When I started a job as a consultant for a management training company back in 2005, I vividly remember a conversation over dinner with my school friend Cath.

“I don’t know how you could do that. Whenever I go on training courses I spend the whole time petrified that the trainer is going to point at me and tell me to say something in front of everyone.”

That expression of her fear has stayed with me. It made me realise that not everyone wants to be out in front of an audience. The irony I saw at the time was that Cath was working for the BBC as a Communications Officer, regularly meeting national treasures like David Attenborough to interview them for press releases. A job that would have left me utterly tongue-tied. We all hold different fears.

I dread to think what mortal fear Neil Mullarkey’s occupation would inspire in people like Cath. Twice a week, with five colleagues he stands up on a West End stage in front of hundreds of ticket-buying punters who have been promised to be entertained. For three decades this ritual has been taking place in the basement of The Comedy Store in the tourist hubbub of London’s Leicester Square. Script-free, and with little more protection than a handful of parlour games, improvisational comedy is one of the stranger ways to make a living.

In the pokey dressing room that snakes behind the stage at The Comedy Store I was reminded of my dinner time chat with Cath as Neil explained the basics of his craft.

The theory of improv is I listen to what you say, and I use what you give me as an offer, an opening, to move on to something else.

So we pick up each other’s thread. You and I can make a song together, as it were. It’s “Yes, and…” rather than “Yes, but…” or even “No”.

So the idea is that we have to listen to the other person so intently that we are looking for things to use in the way that we respond. So you’re giving me a thread, a germ of an idea all of the time, and I don’t know where it’s going to go. But I’m going to take what you give me, gift-wrap it and give it back to you. And you return the favour.

It’s all about the idea of accepting the offer. It doesn’t mean that you agree with everything the other person says, but you still use what they have given you as something, as your starting point.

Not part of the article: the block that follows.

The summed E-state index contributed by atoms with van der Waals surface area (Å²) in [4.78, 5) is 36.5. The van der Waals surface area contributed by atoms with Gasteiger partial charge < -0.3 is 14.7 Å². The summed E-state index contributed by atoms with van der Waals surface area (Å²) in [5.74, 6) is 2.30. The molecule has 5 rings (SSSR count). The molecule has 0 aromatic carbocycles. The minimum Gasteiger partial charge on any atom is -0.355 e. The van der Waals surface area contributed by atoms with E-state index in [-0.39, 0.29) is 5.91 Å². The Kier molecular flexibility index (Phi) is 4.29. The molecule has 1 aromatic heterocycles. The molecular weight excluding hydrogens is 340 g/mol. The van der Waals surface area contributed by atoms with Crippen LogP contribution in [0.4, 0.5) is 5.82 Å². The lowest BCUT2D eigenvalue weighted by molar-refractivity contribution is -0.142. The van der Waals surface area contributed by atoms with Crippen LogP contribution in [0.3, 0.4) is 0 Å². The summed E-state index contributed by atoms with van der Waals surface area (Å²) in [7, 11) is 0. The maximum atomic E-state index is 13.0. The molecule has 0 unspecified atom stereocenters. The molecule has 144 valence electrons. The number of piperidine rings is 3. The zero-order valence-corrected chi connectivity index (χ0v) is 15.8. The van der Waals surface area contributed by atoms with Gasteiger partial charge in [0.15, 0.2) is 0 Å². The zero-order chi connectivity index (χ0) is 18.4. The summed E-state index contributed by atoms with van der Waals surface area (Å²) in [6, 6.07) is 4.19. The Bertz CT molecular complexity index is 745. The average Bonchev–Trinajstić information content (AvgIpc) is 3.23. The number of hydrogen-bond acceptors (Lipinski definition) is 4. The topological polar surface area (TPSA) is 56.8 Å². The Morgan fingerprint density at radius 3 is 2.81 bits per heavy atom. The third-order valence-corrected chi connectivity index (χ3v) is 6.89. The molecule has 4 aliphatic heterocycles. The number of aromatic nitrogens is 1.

That’s a highly creative form, and some people say “well, that would be great in brainstorms” and I say “Yeah, it’s great in everyday life as well. Even if you are just chatting about the weather.” If you are picking up the other person’s thread rather than taking it off in your direction then each conversation is an improvised scene. Can we let it go somewhere we didn’t know, somewhere we didn’t expect?

It’s the skill of listening that might be most surprising in all of this. Although being extrovert on stage in front of an audience may appear to be an act of broadcasting, the sensing and receiving are paramount to bring a successful improviser.

And to the outsider, the improvised acts can appear most incredible. At the interval during the show Neil and I spoke about his co-performer Pippa Evans, who alongside the acted work is able to improvise the tunes and words of songs across an incredible range of styles. 

Neilmullarkey.PNGNeil told me about the early days of the Comedy Store Players, and how the troupe would regularly visit a local Italian restaurant after shows. One evening Neil explained to the restaurant owner about what they did. The owner said simply “That’s impossible”. But the reality is that there is enough structure provided through the games that are played, or through musical form, to allow for creativity to happen in a reliable way.